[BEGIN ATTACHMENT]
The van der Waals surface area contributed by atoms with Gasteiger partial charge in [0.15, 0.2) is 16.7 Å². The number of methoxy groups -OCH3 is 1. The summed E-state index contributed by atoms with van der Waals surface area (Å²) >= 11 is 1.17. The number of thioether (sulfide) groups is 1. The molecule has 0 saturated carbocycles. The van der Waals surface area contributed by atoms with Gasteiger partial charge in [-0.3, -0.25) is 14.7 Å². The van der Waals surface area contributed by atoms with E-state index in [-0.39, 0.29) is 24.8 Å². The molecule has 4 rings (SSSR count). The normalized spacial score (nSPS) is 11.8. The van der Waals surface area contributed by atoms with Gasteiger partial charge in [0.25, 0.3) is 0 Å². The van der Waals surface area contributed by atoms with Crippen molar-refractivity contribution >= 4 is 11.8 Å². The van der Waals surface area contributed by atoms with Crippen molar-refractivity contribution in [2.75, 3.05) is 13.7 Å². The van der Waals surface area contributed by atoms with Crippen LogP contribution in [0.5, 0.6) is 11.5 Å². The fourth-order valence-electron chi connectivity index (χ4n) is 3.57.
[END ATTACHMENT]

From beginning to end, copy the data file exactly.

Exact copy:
The van der Waals surface area contributed by atoms with Gasteiger partial charge in [0.15, 0.2) is 16.7 Å². The number of methoxy groups -OCH3 is 1. The summed E-state index contributed by atoms with van der Waals surface area (Å²) >= 11 is 1.17. The number of thioether (sulfide) groups is 1. The molecule has 0 saturated carbocycles. The van der Waals surface area contributed by atoms with Gasteiger partial charge in [-0.3, -0.25) is 14.7 Å². The van der Waals surface area contributed by atoms with E-state index in [-0.39, 0.29) is 24.8 Å². The molecule has 4 rings (SSSR count). The normalized spacial score (nSPS) is 11.8. The van der Waals surface area contributed by atoms with Gasteiger partial charge in [0.25, 0.3) is 0 Å². The van der Waals surface area contributed by atoms with Crippen molar-refractivity contribution >= 4 is 11.8 Å². The van der Waals surface area contributed by atoms with Crippen molar-refractivity contribution in [2.75, 3.05) is 13.7 Å². The van der Waals surface area contributed by atoms with Crippen LogP contribution in [0.5, 0.6) is 11.5 Å². The fourth-order valence-electron chi connectivity index (χ4n) is 3.57.